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August 12, 2009
What’s in a name? For Japan and Korea, everything

This map, courtesy of the CIA World Factbook, uses the “Sea of Japan” label, but Koreans demand it be called the “East Sea.”

Geographical names — the names of cities, countries and oceans — can kill.

You don’t think so? Try referring to the archipelago of 778 islands 300 miles off the coast of southern South America as the Falkland Islands, and an Argentinian may think you’re picking a fight. Their name for the British-controlled islands, for which they claim sovereignty, is Islas Malvinas. Britain and Argentina fought a war over the islands in 1982, and 907 people died.

A hapless Iranian journalist with the Associated Press in Tehran during the days of the shah received visits from the Iranian secret police, and was threatened with jail and worse every time the news agency described the portion of the Indian Ocean between Iran and the Arabian Peninsula as “The Arabian Sea.”

“Please, please,” the poor Iranian reporter begged editors at AP in New York on a crackly telephone line. “Don’t call it that; call it the Persian Gulf.”

I’m reminded of all this by a full-page advertisement in the Washington Post (page A15, Wednesday, Aug. 12, 2009), in which a vaguely-named organization calls on journalists to use the name “East Sea” for the portion of the Pacific Ocean between the Korean peninsula and the Japanese Islands. The ad noted that the newspaper had used the geographical term “Sea of Japan” in a news story on July 5.

I suspect strongly that the Web site is linked to the South Korean government’s effort to change the recognized name of that body of water to East Sea. Some organizations, such as National Geographic, have been convinced to use both names together — publishing maps and gazetteers that read “Sea of Japan (East Sea).” That is somewhat appeasing to South Korean tastes.

South Korea has been lobbying for years that the body of water be officially renamed worldwide. The case hearkens back to Japan’s occupation of Korea in the 20th Century. South Korea (and North Korea is generally in agreement, in this case) argues that Korea was controlled by a colonial Japanese government when it accepted the world-recognized designation of Sea of Japan in 1929.

Japan argues that “Sea of Japan” predates the Korean occupation and denies influencing its international use.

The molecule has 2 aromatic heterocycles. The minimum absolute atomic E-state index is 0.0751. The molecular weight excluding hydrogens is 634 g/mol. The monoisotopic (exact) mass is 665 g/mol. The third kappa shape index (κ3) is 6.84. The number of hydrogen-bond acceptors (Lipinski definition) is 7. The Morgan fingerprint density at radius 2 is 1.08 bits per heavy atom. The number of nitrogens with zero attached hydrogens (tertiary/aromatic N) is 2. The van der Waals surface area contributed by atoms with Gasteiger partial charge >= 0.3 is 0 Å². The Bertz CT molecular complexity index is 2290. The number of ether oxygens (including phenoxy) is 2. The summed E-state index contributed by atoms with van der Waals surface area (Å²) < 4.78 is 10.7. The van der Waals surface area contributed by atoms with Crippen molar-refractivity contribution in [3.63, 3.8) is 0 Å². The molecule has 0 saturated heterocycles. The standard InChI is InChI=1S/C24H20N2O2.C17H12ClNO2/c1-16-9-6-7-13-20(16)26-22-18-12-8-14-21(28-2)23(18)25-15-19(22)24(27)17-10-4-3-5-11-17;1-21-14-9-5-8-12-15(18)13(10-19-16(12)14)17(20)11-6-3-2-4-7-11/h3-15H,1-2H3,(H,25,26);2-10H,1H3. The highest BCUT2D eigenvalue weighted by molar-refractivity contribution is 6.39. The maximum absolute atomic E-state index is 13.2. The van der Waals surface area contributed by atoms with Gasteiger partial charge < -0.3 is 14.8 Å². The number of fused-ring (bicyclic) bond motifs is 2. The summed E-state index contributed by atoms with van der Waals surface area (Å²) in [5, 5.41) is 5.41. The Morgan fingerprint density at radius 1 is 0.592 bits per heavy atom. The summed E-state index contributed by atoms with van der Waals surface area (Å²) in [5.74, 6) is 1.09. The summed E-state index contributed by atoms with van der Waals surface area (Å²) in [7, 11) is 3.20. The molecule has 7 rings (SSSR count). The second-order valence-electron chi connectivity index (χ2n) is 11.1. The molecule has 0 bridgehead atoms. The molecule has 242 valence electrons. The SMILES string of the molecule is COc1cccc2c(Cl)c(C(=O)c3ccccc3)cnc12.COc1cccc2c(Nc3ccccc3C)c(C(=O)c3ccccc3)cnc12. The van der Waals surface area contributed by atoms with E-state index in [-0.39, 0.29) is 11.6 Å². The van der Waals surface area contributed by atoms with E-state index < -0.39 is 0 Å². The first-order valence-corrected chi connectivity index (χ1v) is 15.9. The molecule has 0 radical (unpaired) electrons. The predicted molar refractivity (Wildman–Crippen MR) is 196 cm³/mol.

The dispute has been considered without resolution by a commission on standardizing names at the United Nations.

What is remarkable to me is the fervor with which South Korea has dedicated efforts — and a considerable amount of money — to change the name. Diplomats, university professors and statesmen have been sent around the world to visit governments, news media and others simply to get them to change the name in their official usage.

I don’t have any advice for the Washington Post, my former employer, where I was once the editor in charge of Asian news, and where I once received an earnest and convincing delegation of South Koreans who wanted to discuss the issue. Days later, I also received a visit from the Japanese embassy, where officials apparently had gotten wind of the lobbying effort.

But wouldn’t there would be a lack of incentive to make a quick decision on changing the name? The latest advertisement must have added well-needed revenue to Washington Post coffers somewhere in the range of $40,000-60,000. Using the “wrong name” more than once could add up to real money.

P.S. I even suspect that a South Korean tracking program spotted the use of “East Sea” and “Sea of Japan” in this blog item. While it sounds like good money, WorldDesk doesn’t run advertising, doesn’t accept funding from government organizations and seeks to be balanced at all times. We’ll go with both names, right down the middle, for free.

– Peter Eisner

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1 comment


Great story Mr Shint. Oh, because me any my freinds call you Mr Shint, we think you should change your name to Peter Shint. Or at a minimum include both names. Ok Mr Shint.

Peter Eisner is an editorial consultant with Worldfocus and a 30-year veteran of international news. He has been an editor and foreign correspondent at The Washington Post, Newsday and The Associated Press. He co-authored “The Italian Letter,” which details fraudulent intelligence leading up to the Iraq War. He was founder and president of Newscom, an international online news service, and speaks Spanish and Portuguese.

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